U.S. Policy on Control of Armaments

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December 14, 2016
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October 25, 2002
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December 26, 1957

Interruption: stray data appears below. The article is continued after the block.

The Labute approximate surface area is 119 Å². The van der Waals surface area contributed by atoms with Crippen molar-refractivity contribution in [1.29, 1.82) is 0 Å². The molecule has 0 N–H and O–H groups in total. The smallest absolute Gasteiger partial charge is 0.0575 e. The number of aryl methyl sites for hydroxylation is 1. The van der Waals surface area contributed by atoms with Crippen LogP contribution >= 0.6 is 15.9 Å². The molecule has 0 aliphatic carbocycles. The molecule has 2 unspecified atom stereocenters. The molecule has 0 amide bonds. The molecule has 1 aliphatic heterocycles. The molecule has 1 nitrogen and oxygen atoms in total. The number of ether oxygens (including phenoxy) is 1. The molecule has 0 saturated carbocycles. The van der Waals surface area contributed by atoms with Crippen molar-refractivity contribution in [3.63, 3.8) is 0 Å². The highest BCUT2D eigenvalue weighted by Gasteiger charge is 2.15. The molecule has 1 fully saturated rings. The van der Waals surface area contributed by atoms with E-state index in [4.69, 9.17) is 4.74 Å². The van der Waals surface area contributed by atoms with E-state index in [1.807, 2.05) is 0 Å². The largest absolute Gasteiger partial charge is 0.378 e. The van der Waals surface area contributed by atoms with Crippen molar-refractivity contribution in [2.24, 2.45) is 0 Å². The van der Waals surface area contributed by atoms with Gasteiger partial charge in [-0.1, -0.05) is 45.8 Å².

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C ? 3 5i-s7 Approved FAorr Release 2002/11/19 CIA-RDP80R01ftR000100090047-4SECRET EXECUTIVE OFFICE OF THE PRESIDENT NATIONAL SECURITY COUNCIL WASHINGTON December 26, 1957 IIMRANDUM FOR THE NATIONAL SECURYTY COUNCIL SUBJECT: U. S. Policy on Control of Armaments RE ER CES: A. NSC Action No. 1419 B. NSC Action No. 1513 and Annex thereto C. NBC Action No. 1553 and Annex thereto D. NBC 5707/8 E. NBC Actions Nos. 1676 and 1722 The enclosed report on the subject, prepared by the Special Assistant to the President for Disarmament, is transmitted herewith for preliminary consideration by the National Security Council at its meeting on Monday, January 6, 1958. Also enclosed for the information of the Council are Annexes A, B and C (consisting of maps referred to in the enclosed report); and Annex D, "Proposals for Partial Measures of Disarmament", made by Canada, France, the United Kingdom and the United States in the Sub-Committee of the UN Disarmament Commission. JAMS S. LAY, JR. Executive Secretary cc: The Secretary of the Treasury The Attorney General The Director, Bureau of the Budget The Chairman, Atomic Energy Co?mission The Special Assistant to the President for Disarmament The Chairman, Joint Chiefs of Staff The Director of Central Intelligence *NSC Review Completed * State Department review completed SECRET Approved For Release 2002/11/19 : CIA-RDP80RO1441R000100090047-4 Approve ./For Release 2002/11/19: CIA-RDP80R 441 R0001000 i 14 REVISION OF U. S. POLICY ON DISARMAMENT I. GENERAL CONSIDERATIONS Need for Review of U. S. Disarmament Position 1. Present basic policy states that the-United States should "actively seek an international system for the regulation and reduction of armed forces and armaments". (NSC Action No. 1419, June 30) 1955; NSC 5707/8, June 3, 1957) It is clear that the major developments since the last U. S. compre- 2. hensive review of detailed positions on disarmament require an essential revi- sion of such detailed positions in order to form a reasonable foundation for actively seeking a sound and safeguarded agreement with the USSR on disarmament. 3. The U. S. net evaluation studies conducted by the General Thomas Com- mittee; the Security Resources Panel Report (Gaither Group); and the joint intelligence estimates; all point to the high degree of devastation which would result from a modern general war and thus confirm the soundness of the basic U. S. policy to actively seek a sound safeguarded agreement. 4. One feature of the August 29th Western proposals* widely criticized at the recent United Nations General Assembly sessions by Free World nations as well as by the Soviet Bloc countries, has been the "inseparability clause". This clause is contained in Section XI of the August 29th proposals. It states; "This working paper is offered for negotiation on the understanding that its provisions are inseparable." 5. The U. S. Ambassador in Moscow recently has reported: "I continue to believe that the Soviets genuinely seek a first step agreement on disarmament and believe it is this they have chiefly in mind in pressing for high-level talks" (November 23, 1957). However, he considers that the Soviets from their standpoint regard the August 29th proposals as so heavily weighted in the West's favor that the United States should not realistically expect the Soviet Union to accept them, nor should the United States consider the Soviet rejec- tion of them to be a fair test of whether or not the Soviet is genuinely seek- ing an agreement. (Cable of Ambassador Thompson, September 3, 1957) 6. The most recent U. S. intelligence estimate on Soviet capabilities and policies (NIE 11-4-57, November 12, 1957) states that "The USSR clearly regards the present Western disarmament proposals as heavily loaded in favor of the West." 7. The only feasible way to ascertain whether or not the Soviet Union will enter into an inspected and safeguarded agreement which is reasonable and which would be mutually desirable because of a resultant redu on in the dangers of war, is to make an offer of such an agreement. * See Annex D hereto. Approved For Release 2002/11/19 : CIA-RDP80RO1441R000100090047-4 SECRET Approves r Release 2002/11/19: CIA-RDP80RW41 R000100090047-4 SECRET 8. Making such an offer is also the only reliable manner in which the maw cohesion and support of the peoples of the free nations and of the uncommitted states can be maintained by the United States. This cohesion and support of the peoples of the free nations is vital to the security of the United States. Separate Test Suspension 9. The United States has consistently held to the position that inspec- tion is necessary for each step in each provision of any disarmament agreement. Thus when the Soviet Union proposed the suspension of nuclear testing, the United States insisted upon the requirement of inspection. In the informal bilateral discussions, carried on with full knowledge of the other Western partners at London, the Soviet Union on June 7, 1957, agreed to inspection stations inside the USSR to monitor the suspension of nuclear testing. 10. The United States has also consistently maintained that a first step should be carefully measured and should guard against a disadvantageous result in the event of violation by the Soviet Union. Thus the United States insisted that a first agreement for test suspension should be of limited duration so that laboratories could be maintained in the event of a breach of the agree- ment. The Soviet Union finally responded in the informal bilateral discus- sions conducted in London with a counter-proposal of an initial period of two or three years of nuclear test suspension. 11. Leading U. S. atomic scientists state that they could hold their lab- vier, and scientists together for a two-year period if it was explained as being in the national interest, and they could during this period conduct highly desirable nuclear research without conducting test explosions. 12. The latest U. S. intelligence estimate on Soviet policies states that while the Soviet would prefer a disarmament agreement without significant in- spection features, "they would be willing to accept limited inspection arrange- ments to detect violation of a nuclear test ban, and a minimal number of fixed observation posts in connection with any agreed arms reductions" (NIE 11-4-57, November 1,2, 1957). 13. At the UN General Assembly session on November 19, 1957, the key vote in the test suspension issue was taken on an Indian resolution which provided for an inspected suspension of tests of nuclear and thermonuclear weapons. The vote was 24 in favor, 34 against, and 20 abstentions. The make-up of this 34 voting with the United States was 27 nations in the NATO and Latin America groups, plus Australia, Nationalist China, Pakistan, Spain, the Philippines, Israel, and New Zealand. New Zealand with its new Government has since changed its position and now favors a test suspension. Six Latin American countries did not follow the U. S. lead--but even more significant was the fact that 24 Asian-African countries did not support the United States. As indicated above, no African countries supported the United States on this vote, and only 4 Asian countries (Nationalist China, the Philippines, Pakistan, and Israel). Approved For Release 200221/19 : CIA-RDP80ROl441R000100090047- T Approved,- Release 2002/11/19: CIA-RDP80R0.1R000100090047-4 SECRET 14. It is widely recognized that Asia and Africa are principal competi- tive battlegrounds and may probably swing the decisive weight between the Soviet Bloc and the Free World. The two leaders of two most influential Asian nations--India and Japan--have repeatedly and strongly spoken out in favor of a separate test suspension. Nehru, on December 10, 1957, said: "I feel that suspension of atomic explosives is a valid first step (in dis- armament). It is a dramatic step. It would not change the power of any country but would give it a tremendous lead. It would come as a tremendous relief to hundreds of millions all over the world." 15. The prompt negotiation of an inspected two-year test suspension, be- cause of the time. necessary to work out the inspection agreement and obtain Senate approval, could not at best be made effective as a ratified treaty prior to September 1, 1956, and therefore the next series of U. S. tests would be completed before the suspension became effective. When this next series of tests is completed, a very comprehensive family of weapons in large supply will be available to the United States. 16. A temporary suspension of nuclear weapons tests would bring into being a United Nations supervisory organization which could be the forerunner c. an organization to regulate and control armaments and armed forces in the decades ahead. 17. A temporary suspension of nuclear tests would establish a climate conducive to sound successful negotiations on successive steps of armaments regulation and control. 18. A temporary nuclear test suspension would: (a) inhibit the develop- ment of more powerful new types of weapons at a time when the United States would have a relative superiority in nuclear weapons; (b) deter the spread of the production of nuclear weapons to other less responsible countries; (c) break the 12-year stalemate in the disarmament negotiations and establish a climate conducive to sound successful negotiations on further steps of arma- ments regulation and control; (d) carry with it an inspection system which would begin the opening up of the Soviet Union and other Communist areas to international regular observation and would assist in the evolution of the Soviet system toward a more liberal and peaceful form. Inspection Zones 19. Another consideration resulting from the recent London and New York disarmament discussions is that there is reason to believe that the Soviet might separate out from its proposals and negotiate a reasonable European in- spection zone. The USSR would prefer to have a de-nuclearized zone in Central Europe (Bulganin letter of December 10, 1957) but would also consider a Euro- pean inspection zone as a first step. - 3- Approved For Release 2002/11/19 : CIA-RDP80RO1441R000100090047-4 Approved Flo Release 2002/11/19: CIA-RDP80R01A41R000100090047CRET 20. The latest intelligence estimate on Soviet policies states that the Soviet leaders are "acutely concerned over the potential threat of a revived and nationalistic Germany backed by the United States." The USSR has tended to concentrate on such disarmament proposals as the ban on use of nuclear weapons, liquidation of foreign bases, and troop withdrawals in Europe. Ac- cording to the intelligence estimate: "Their (Soviet) interest in inducing a U. S. troop withdrawal from Europe would probably lead them to go even fur- ther (than inspection for a test ban) in allowing mutual inspection in Europe." (NIE 11-4-57, November 12, 1957) 21. General Norstad has recommended to the NATO Council that it would "enhance the security" of NATO to establish a European inspection zone against surprise attack. Norstad said that the "minimum area" he had in mind was Ger- many, Poland, and Czechoslovakia. 22. The present Western position (August 29, 1957) states that provided there is agreement by the USSR to either a North America-Soviet Union zone or an Arctic Circle zone that the United States, with the concurrence of its al- lies, would agree to.a Europea: inspection zone including all of Europe to the Ural Mountains (60 degrees East- longitude) and in the south to latitude 4o de- grees North. If the Soviet reject this zone (which they have), the policy pro- vides that under the some proviso as above a more limited zone of inspection in Europe would be "discuesed", but only if a significant part of the Soviet Union, as well as the other countries of Eastern Europe, was included. 23. The Soviet has rejected the August 29th European zone proposals. How- ever, they did evince interest in earlier infornil U. S. suggestions based on a 50 E-30? E zone running from a line east of Paris to a line just west of Leningrad-Odessa. In response to this informal U. S. probing, the Soviet on April 30, 1957, responded with a proposal for a zone running from 0 degree (Greenwich) to 25? E (Lvov-Brest-Wilna). 24. The Soviet likewise has rejected the August 29th Arctic Zone and the North American-USSR zone. In response to informal earlier probing by the United States during the London talks, the Soviet on April 30th responded with the sug- gestion of an Eastern-Siberia-Western United States zone running from 108? E to 90? W. 25. The Western European UN Subcommittee members (UK and France), in line with the May 25, 1957 Presidential decision* that the European zone should be left to the initiative of Western European nations, did take the initiative in advancing in the NATO Council the concept of a 5?-350 European zone. The NATO Council then left to the Western UN Subcommittee members (U. S., UK, France, Canada) the manner in which this zone should be advanced. During the 1+-Western Power meetings at the end of July with the Secretary heading the U. S. Delega- tion, it was decided not to advance 50-35P European zone but to advance for "discussion" and only under cr aations of complete inseparability a small but undefined European 7+ofG . woo c ion o. 722. Approved For Release 2002/41*19-: CIA-RDP80RO1441R000100090047-OCR' Approvedfr Release 2002/11/19: CIA-RDP80RO4'8ECRE, O T Outer-Space Objects 26. Particularly in view of the recently apparent Soviet strides in satellite-missile technology, it is in the U. S. interest now to make separable from the rest of the package and to agree to the August 29th proposal for the establishment of a technical committee to study the design of an inspection system which would assure the use of outer-space objects for peaceful purposes. 27. The Soviet during the London discussions did not react to the U. S. missile proposal except to indicate that their proposal to eliminate nuclear weapons included all "rockets". Armaments Regulation Organization 28. The setting up of an Armaments Regulation Organization under the aegis of the UN Security Council would be in the U. S. interest. Agreement on such an organization by itself would have certain value in breaking the atmosphere of stalemate and thereby improving the chances for agreement on subject;, on which the two sides are not now far apart. Such an organization also c?=ald begin to make the control studies that would be basic to agreements on any additional steps of disarmament. 29. The Soviet have repeatedly indicated their support for some kind of international control organization under the UN Security Council. Other August 29th Proposals 30. The remaining proposals in the August 29th paper are separable and can be practically implemented in successive steps if agreed upon. II. POLICY OBJECTIVES 31. Actively to seek a safeguarded disarmament agreement, beginning with a partial agreement and subsequently extending the initial step or steps into a more comprehensive agreement. In negotiation of the foregoing, the United States should seek either individually or in combination measures which would: a. Break the present deadlock, gain experience in inspection and reg- ulation, and at the same time be careful not to impair the security of the United States in the event that further progress in developing wider dis- armament agreements was not forthcoming. b. Reduce the danger of great surprise attack and thereby give con- tinuing vitality to the nuclear deterrent. c. Inhibit the spread of nuclear weapons into the hands of "fourth countries". Approved For Release 2002/1/19 : CIA-RDP80R01441R00010009004 T Approved r Release 2002/11/19 : CIA-RDP80 41R000100090c --T d. Reduce the probability of weapons systems, particularly missile systems, from developing in a way as to increase the danger of major nuclear conflict being initiated either by accident or by actions of other than the responsible n:vtional officials, particularly with regard to the growing problem of dispersion of authority to take action which would initiate world war. e. Enhance the political position of the United States with regard to its allies and the uncommitted nations* f. Facilitate within the Soviet Union and the Communist bloc countries the rise of "non-Stalinist" elements and ultimately the evolution of the So- viet Bloc countries into more liberal and democratic societies, including the true independence of the satellite countries. III. POLEGUIDANCE 32. The United States, aftor consultation with the NATO states and other free countries as appropriate, should propose the following separable measures as a basis for an initial agreement: a. (1) Immediately following ratification of the agreement, the in- stallation of approximately eight to twelve test monitoring inspection stations with appropriate agreed scientific instruments, in the USSR, a like number in the United States, and suitable numbers of such sta- tions in the Pacific Ocean areas, and at other necessary locations, as agreed by competent scientists and as specified in the agreement. (See attached. map, Annex A.) The inspectors to have the right to make prompt on-the-spot observations at any point indicated by their instruments as being aprobabie-site of a nuclear test explosion in violation of the agreement. (2) Subject to the satisfactory agreement on the inspection sta- tions and on prompt installation of the inspection system, and further subject to the right to end the test suspension before expiration-of the 24-month period upon notice of a violation of the agreement upon any important particular; a 24-month suspension of nuclear testing be- ginning on September 1, 1958, or as soon thereafter as the agreement is effective. This agreement would take effect as soon as ratified by the United States, the USSR, the UI, and any other state, such as Aus- tralia, whose territory might require inspection. This agreement would be open to adherence of additional states. be Establishment of an initial inspection zone against surprise attack in Western USSR and Central Europe. (See attached map, Annex B.) This zone would be from approximately 3? East longitude to 28? East longitude and from 45? North latitude to the Arctic Circle zone described in c. SECRET Approved For Release 2007/1't/T9 : CIA-RDP80R01441 R000100090047-4 Approved-fir Release 2002/11/19: CIA-RDP80R04 41R0001000900WaM c. Establishment of an inspection zone in Eastern Siberia, the Arctic, Northwestern United States, and Western Canada. (See attached map, Annex C.) This zone would include all of Siberia east of 1080 East longitude and the additional Soviet Arctic Circle territory including the Murmansk area. The West would submit to inspection the Arctic Circle area of Norway, Greenland, Canada, and Alaska, and in addition a sufficient proportion of Northwestern United States and Western Canada so as to approximate the same number of square miles as the Soviet area and to include the same percentage of U. S. and USSR area. (NOTE: The zones referred to in paragraphs b and c would have aerial and limited ground inspection of the type proposed in the Four-Power proposal of Aug- ust 29, 1957.) d.. The establishment of a technical committee to study the inspection requirements of a system to assure that outer-space objects would be used and maintained only for peaceful purposes. This committee would limit its study to the technical problems. e. The establishment of an Armaments Regulation Organization under the aegis of the Security Council of the United Nations to supervise any of the foregoing measures that are agreed, as well as to prepare for the supervision of future additional agreed measures. f. An undertaking by all signatory states to make an early and sus- tained effort, during the initial 24+ months of the test suspension, to reach agreement upon, and begin to implement additional steps of, disarm- ament and arms control, including all of the other measures contained in the August 29, 1957, Western proposals. Approved For Release 2002/111/.9: CIA-RDP80RO1441 R0001000900 ET